News Analysis: Worsening security in London brings about spat between two major parties
by Xinhua writer Gu Zhenqiu
LONDON, Aug. 20 (Xinhua) -- The worsening sense of safety and security in London prompted senior members of the two major British parties -- the ruling Conservative Party and opposition Labour Party -- to attack each other in a struggle to blame the policy of the other party for the rising violence in the British capital.
Shaun Bailey, a Conservative who served as the British prime minister's special adviser on youth and crime from 2010-2013, said that London Mayor Sadiq Khan, a parliament member from the Labour Party, had "lost control of the streets" and wasted money on a "bloated" bureaucracy.
The row is even expected to affect the election of a new mayor in two years as London is witnessing some of the highest rates of violent crime for many years.
"Many Londoners feel less secure than they once did," said a signed commentary carried by the Evening Standard, a London-based newspaper, on Monday.
Knife crime is up by more than 50 percent since 2016 and the murder rate was recently worse that that of New York City.
Standing out as a challenger to the mayor, Bailey on Monday revealed his plan for 1,000 extra police offers to fight London's wave of knife crime. The plan was announced as a 16-year-old boy appeared in court and was accused of murdering a fourth person in knife attack on Friday during a four-day period in London, bringing the total number of homicides this year to 95 in the British capital.
In a stinging attack, Bailey called for resources to be shifted to the frontline and said Khan had shown "lack of leadership" by blaming government cuts instead of taking the fight to criminals.
"Before Khan gets the begging bowl out and complains about the lack of government funding, he should first cut his own bureaucracy," Bailey wrote in the Evening Standard. "Too much of the overall police budget is spent on backroom bureaucrats and not police officers."
Hitting back, Khan accused Bailey of failing to understand how police funding works in London. Knife and gun crime has surged in England and Wales, but the causes and solutions are unclear.
The rival plan would reduce money for measures aimed at preventing crime, the mayor argued, and he blamed the British government for a financial squeeze on the London police.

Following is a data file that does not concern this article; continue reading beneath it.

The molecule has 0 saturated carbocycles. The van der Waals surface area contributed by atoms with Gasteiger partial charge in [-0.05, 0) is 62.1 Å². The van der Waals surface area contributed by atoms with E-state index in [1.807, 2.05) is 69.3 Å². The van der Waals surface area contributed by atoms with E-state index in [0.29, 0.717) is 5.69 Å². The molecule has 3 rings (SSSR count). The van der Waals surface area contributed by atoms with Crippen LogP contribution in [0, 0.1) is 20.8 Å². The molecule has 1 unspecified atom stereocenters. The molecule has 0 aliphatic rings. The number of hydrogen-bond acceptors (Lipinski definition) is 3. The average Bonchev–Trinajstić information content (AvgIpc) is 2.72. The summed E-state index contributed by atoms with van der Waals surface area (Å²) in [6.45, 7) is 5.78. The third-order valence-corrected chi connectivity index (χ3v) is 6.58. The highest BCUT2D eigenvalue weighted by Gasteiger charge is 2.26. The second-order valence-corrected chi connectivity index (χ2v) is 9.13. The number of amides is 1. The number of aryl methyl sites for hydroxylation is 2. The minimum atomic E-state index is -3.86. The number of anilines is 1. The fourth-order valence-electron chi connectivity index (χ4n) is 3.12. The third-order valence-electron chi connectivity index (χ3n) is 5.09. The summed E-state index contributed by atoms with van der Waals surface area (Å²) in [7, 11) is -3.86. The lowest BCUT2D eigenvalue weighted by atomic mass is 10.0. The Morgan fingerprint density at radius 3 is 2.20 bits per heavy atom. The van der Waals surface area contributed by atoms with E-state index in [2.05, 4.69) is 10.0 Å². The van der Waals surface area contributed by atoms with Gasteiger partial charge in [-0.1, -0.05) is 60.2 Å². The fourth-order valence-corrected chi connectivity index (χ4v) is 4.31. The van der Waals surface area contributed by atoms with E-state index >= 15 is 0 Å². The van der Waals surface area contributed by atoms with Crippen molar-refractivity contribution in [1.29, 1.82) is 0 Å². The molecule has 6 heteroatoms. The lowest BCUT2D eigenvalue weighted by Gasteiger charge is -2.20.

In a sense, the political discord eclipsed the joint partisan efforts to find the root causes of the street violence in London.
The row puts crime levels at the forefront of the battle for London City Hall when Khan stands for re-election in 2020. It follows months of rising concern about a surge in violence linked to drug gangs in the capital.
The rise in crimes involving knives can also be seen in hospitals. In the five years to March 2017, the number of admissions for stab wounds increased by 13 percent in England and 17 percent in London.
There were 1,438 stabbings in London in the first four months of 2018, according to London police figures. The monthly total of knife crime incidents was 1,030 in July 2016, shortly after the mayor took power, but the figure rose to a peak of 1,371 in June this year.
Controversially, Bailey argued that the cuts cannot be blamed for problem in a capital where 337 pounds (about 431 U.S. dollars) was spent per Londoner on policing, an expenditure more than that of other British cities.
As London has seen a surge in street violence, with the number of knife and gun crimes rising, the Monday commentary joined Bailey in lashing out at the mayor.
"It is the duty of the mayor of London to make sure that it is criminals that feel under pressure, not communities," the commentary added.
While the figures suggest serious violence is on the rise, there is no consensus in the political realm about the causes or solutions, policy experts and criminologists here observed.